Our Blog

Treatment Options for TMD

November 23rd, 2017

Temporomandibular dysfunction (TMD) refers to a diverse range of disorders that relate to muscular function in the jaw and face — the temporomandibular joint (TMJ). That could mean difficulty opening your mouth, pain in the jaw or face, or any sort of problem with the jaw joint.

TMD can be difficult to diagnose because of the varied causes. Whatever the case, an accurate diagnosis from Dr. Ted Vossers helps make treatment as successful as possible.

Most often, jaw problems will resolve themselves within several weeks or months. Surgeries like arthrocentesis, arthroscopy, and open-joint surgery should be a last resort. More conservative and reversible treatments should come first and are in fact the most critical step in the treatment of TMD.

Less invasive treatments like acupuncture and splints can be helpful, but that will depend on your particular case. It’s worth your while to speak with Dr. Ted Vossers at our Burlington, NC office to learn about solutions that could work for you.

A combination of treatments will most often produce the greatest relief for TMJ patients. It’s a good idea to avoid activities that overuse the jaws, such as chewing gum or clenching your jaws.

You can be proactive in finding relief for TMD by trying the following remedies at home:

  • Eat soft food: When you eat soft and/or blended food, your jaw gets an opportunity to rest. Avoid chewy and crunchy food, and food that requires you to open your mouth wide, like apples or corn on the cob.
  • Apply moist heat: A hot water bottle wrapped in a moist towel can help reduce symptoms.
  • Apply ice: Applying an ice pack wrapped in a cloth or towel for no longer than 15 minutes may also reduce pain and promote healing.
  • Do jaw exercises: A physical therapist can help identify the exercises that will work for you. Jaw exercises have been shown to be an effective treatment method that can be performed at home.
  • Relaxation: Actively try to relax the muscles of the face and lips, and let your teeth come apart. Many find meditation, yoga, and slow, deep breathing to be helpful for reducing stress and tension.
  • Avoid wide yawns: Keep your fist under your jaw when you feel a yawn coming on, to keep your jaw from opening too widely.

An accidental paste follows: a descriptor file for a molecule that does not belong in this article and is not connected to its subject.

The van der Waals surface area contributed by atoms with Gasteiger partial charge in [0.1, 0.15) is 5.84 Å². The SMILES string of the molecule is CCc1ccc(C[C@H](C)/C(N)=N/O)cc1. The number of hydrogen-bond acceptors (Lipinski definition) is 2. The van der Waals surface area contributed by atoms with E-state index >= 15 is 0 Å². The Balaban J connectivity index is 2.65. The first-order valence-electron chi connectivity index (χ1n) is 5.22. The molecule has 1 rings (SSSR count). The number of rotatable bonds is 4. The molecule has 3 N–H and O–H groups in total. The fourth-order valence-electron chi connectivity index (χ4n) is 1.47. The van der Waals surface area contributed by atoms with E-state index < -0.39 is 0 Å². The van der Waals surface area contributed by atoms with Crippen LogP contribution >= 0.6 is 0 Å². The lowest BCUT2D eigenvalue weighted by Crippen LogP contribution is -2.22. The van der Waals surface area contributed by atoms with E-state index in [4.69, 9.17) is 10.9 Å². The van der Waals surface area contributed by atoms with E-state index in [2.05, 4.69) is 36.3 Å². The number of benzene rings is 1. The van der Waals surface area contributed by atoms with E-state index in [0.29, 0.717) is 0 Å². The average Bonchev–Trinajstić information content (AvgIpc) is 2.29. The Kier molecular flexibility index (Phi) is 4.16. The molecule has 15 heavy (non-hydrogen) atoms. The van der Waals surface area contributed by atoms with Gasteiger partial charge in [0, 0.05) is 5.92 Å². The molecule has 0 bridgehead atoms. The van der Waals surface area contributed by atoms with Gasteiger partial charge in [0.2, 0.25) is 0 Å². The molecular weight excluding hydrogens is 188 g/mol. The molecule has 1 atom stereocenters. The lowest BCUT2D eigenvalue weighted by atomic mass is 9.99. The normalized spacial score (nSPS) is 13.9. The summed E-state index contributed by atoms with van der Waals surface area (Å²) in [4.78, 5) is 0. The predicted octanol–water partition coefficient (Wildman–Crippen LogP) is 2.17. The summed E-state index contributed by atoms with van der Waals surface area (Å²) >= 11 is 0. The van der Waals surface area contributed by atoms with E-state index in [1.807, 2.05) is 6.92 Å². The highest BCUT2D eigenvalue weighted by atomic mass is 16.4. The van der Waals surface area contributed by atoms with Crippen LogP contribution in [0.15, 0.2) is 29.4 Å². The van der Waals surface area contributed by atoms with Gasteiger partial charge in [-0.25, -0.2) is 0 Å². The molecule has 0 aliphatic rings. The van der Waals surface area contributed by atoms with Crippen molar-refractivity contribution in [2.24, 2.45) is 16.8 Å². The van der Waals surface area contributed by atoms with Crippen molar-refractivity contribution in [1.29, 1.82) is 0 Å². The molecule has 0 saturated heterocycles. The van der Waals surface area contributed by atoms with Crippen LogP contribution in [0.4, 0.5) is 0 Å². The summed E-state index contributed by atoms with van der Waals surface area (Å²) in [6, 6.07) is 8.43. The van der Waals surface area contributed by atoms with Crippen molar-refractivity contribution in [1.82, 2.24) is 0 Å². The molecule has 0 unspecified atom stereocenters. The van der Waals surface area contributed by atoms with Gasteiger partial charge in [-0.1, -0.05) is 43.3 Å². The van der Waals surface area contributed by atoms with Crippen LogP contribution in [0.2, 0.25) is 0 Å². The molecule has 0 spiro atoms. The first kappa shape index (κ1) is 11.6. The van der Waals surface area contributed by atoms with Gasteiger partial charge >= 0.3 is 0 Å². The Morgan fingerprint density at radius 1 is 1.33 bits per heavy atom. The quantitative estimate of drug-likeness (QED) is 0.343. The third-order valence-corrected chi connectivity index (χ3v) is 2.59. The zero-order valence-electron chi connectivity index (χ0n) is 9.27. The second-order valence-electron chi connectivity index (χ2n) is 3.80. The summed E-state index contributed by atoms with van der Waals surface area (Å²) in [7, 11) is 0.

When should I floss during the day?

November 16th, 2017

A vital step in your oral health routine is flossing. We hope our patients at Ted Vossers, DDS, MS, PA maintain good oral hygiene, including daily flossing between each visit to our Burlington, NC office. A toothbrush is not always enough to get to the hard-to-reach areas of your mouth. When food remains between your teeth, bacteria starts to grow and will break down your enamel. This is where flossing comes in!

Should you floss before or after brushing?

Whatever your personal preference, you may floss before or after you brush your teeth. When you floss first, you can brush away any leftover dislodged food debris from your teeth. On the other hand, when you brush first, you will loosen the plaque between your teeth, which makes flossing more effective.

The essential aspect is that you floss thoroughly by using a fresh strand of floss and make sure to get between every tooth. Even if your teeth look and feel clean, don’t skip flossing or plaque will begin to build up on your teeth.

When is the best time to floss?

Although you should brush your teeth at least twice a day, Dr. Ted Vossers and our team recommend flossing your teeth thoroughly once a day. Many people prefer to floss before bed, so that plaque doesn’t sit between their teeth all night.

What kind of floss should I use?

You may choose between interdental cleaning picks or flexible floss strands to perform your daily flossing routine. If you have permanent oral appliances or restorations, be sure to follow the flossing instructions provided to you.

Do you need help flossing?

If you’re having trouble flossing or have questions about which floss is best for your teeth, contact our Burlington, NC office and we can provide you with support. Be sure to keep up with your daily flossing routine, and we will see you at your next appointment!

How a High-Tech Office Helps Your Orthodontic Treatment

November 9th, 2017